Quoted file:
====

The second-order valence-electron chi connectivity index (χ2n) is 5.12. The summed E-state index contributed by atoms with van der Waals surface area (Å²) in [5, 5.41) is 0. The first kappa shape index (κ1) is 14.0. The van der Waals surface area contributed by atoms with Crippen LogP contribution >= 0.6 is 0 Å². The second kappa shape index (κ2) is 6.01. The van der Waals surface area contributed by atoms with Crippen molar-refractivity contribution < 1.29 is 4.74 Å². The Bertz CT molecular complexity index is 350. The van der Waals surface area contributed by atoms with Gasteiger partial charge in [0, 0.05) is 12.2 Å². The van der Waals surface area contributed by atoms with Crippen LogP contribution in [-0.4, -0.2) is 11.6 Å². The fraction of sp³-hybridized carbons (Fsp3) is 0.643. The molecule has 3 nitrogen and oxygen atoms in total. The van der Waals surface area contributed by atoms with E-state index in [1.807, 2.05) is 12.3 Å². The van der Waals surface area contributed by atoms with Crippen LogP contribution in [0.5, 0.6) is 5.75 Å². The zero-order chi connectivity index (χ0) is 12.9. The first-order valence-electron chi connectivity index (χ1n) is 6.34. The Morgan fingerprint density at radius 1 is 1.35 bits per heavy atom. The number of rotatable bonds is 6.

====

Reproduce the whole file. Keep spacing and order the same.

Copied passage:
The second-order valence-electron chi connectivity index (χ2n) is 5.12. The summed E-state index contributed by atoms with van der Waals surface area (Å²) in [5, 5.41) is 0. The first kappa shape index (κ1) is 14.0. The van der Waals surface area contributed by atoms with Crippen LogP contribution >= 0.6 is 0 Å². The second kappa shape index (κ2) is 6.01. The van der Waals surface area contributed by atoms with Crippen molar-refractivity contribution < 1.29 is 4.74 Å². The Bertz CT molecular complexity index is 350. The van der Waals surface area contributed by atoms with Gasteiger partial charge in [0, 0.05) is 12.2 Å². The van der Waals surface area contributed by atoms with Crippen LogP contribution in [-0.4, -0.2) is 11.6 Å². The fraction of sp³-hybridized carbons (Fsp3) is 0.643. The molecule has 3 nitrogen and oxygen atoms in total. The van der Waals surface area contributed by atoms with E-state index in [1.807, 2.05) is 12.3 Å². The van der Waals surface area contributed by atoms with Crippen LogP contribution in [0.5, 0.6) is 5.75 Å². The zero-order chi connectivity index (χ0) is 12.9. The first-order valence-electron chi connectivity index (χ1n) is 6.34. The Morgan fingerprint density at radius 1 is 1.35 bits per heavy atom. The number of rotatable bonds is 6.